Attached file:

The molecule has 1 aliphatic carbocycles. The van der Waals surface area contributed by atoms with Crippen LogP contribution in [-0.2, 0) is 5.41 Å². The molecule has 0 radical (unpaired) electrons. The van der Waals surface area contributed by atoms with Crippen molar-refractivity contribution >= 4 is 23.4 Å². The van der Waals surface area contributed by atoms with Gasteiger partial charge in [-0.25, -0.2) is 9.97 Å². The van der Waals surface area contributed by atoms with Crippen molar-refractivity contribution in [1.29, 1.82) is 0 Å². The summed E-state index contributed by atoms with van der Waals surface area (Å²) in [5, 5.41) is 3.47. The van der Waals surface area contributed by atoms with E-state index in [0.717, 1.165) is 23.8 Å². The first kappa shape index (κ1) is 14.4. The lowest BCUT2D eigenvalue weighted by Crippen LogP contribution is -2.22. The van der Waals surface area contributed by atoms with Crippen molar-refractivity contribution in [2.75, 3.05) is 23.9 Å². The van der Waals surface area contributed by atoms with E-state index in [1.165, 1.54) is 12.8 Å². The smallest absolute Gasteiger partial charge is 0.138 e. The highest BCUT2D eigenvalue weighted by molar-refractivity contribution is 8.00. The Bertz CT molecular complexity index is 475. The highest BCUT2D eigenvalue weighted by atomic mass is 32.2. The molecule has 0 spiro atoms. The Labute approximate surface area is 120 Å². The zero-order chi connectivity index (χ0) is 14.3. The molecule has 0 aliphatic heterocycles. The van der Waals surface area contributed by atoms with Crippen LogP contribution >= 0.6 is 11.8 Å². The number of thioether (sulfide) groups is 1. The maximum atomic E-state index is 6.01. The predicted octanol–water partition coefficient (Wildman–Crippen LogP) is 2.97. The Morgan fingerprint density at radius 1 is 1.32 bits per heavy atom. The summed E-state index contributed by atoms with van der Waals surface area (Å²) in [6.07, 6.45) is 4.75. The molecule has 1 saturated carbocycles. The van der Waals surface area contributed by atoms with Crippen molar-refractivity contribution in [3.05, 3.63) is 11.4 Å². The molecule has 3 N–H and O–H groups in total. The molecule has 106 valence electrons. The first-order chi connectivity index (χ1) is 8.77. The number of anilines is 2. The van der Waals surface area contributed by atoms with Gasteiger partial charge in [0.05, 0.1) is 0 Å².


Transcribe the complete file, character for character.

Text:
The molecule has 1 aliphatic carbocycles. The van der Waals surface area contributed by atoms with Crippen LogP contribution in [-0.2, 0) is 5.41 Å². The molecule has 0 radical (unpaired) electrons. The van der Waals surface area contributed by atoms with Crippen molar-refractivity contribution >= 4 is 23.4 Å². The van der Waals surface area contributed by atoms with Gasteiger partial charge in [-0.25, -0.2) is 9.97 Å². The van der Waals surface area contributed by atoms with Crippen molar-refractivity contribution in [1.29, 1.82) is 0 Å². The summed E-state index contributed by atoms with van der Waals surface area (Å²) in [5, 5.41) is 3.47. The van der Waals surface area contributed by atoms with E-state index in [0.717, 1.165) is 23.8 Å². The first kappa shape index (κ1) is 14.4. The lowest BCUT2D eigenvalue weighted by Crippen LogP contribution is -2.22. The van der Waals surface area contributed by atoms with Crippen molar-refractivity contribution in [2.75, 3.05) is 23.9 Å². The van der Waals surface area contributed by atoms with E-state index in [1.165, 1.54) is 12.8 Å². The smallest absolute Gasteiger partial charge is 0.138 e. The highest BCUT2D eigenvalue weighted by molar-refractivity contribution is 8.00. The Bertz CT molecular complexity index is 475. The highest BCUT2D eigenvalue weighted by atomic mass is 32.2. The molecule has 0 spiro atoms. The Labute approximate surface area is 120 Å². The zero-order chi connectivity index (χ0) is 14.3. The molecule has 0 aliphatic heterocycles. The van der Waals surface area contributed by atoms with Crippen LogP contribution >= 0.6 is 11.8 Å². The number of thioether (sulfide) groups is 1. The maximum atomic E-state index is 6.01. The predicted octanol–water partition coefficient (Wildman–Crippen LogP) is 2.97. The Morgan fingerprint density at radius 1 is 1.32 bits per heavy atom. The summed E-state index contributed by atoms with van der Waals surface area (Å²) in [6.07, 6.45) is 4.75. The molecule has 1 saturated carbocycles. The van der Waals surface area contributed by atoms with Crippen molar-refractivity contribution in [3.05, 3.63) is 11.4 Å². The molecule has 3 N–H and O–H groups in total. The molecule has 106 valence electrons. The first-order chi connectivity index (χ1) is 8.77. The number of anilines is 2. The van der Waals surface area contributed by atoms with Gasteiger partial charge in [0.05, 0.1) is 0 Å².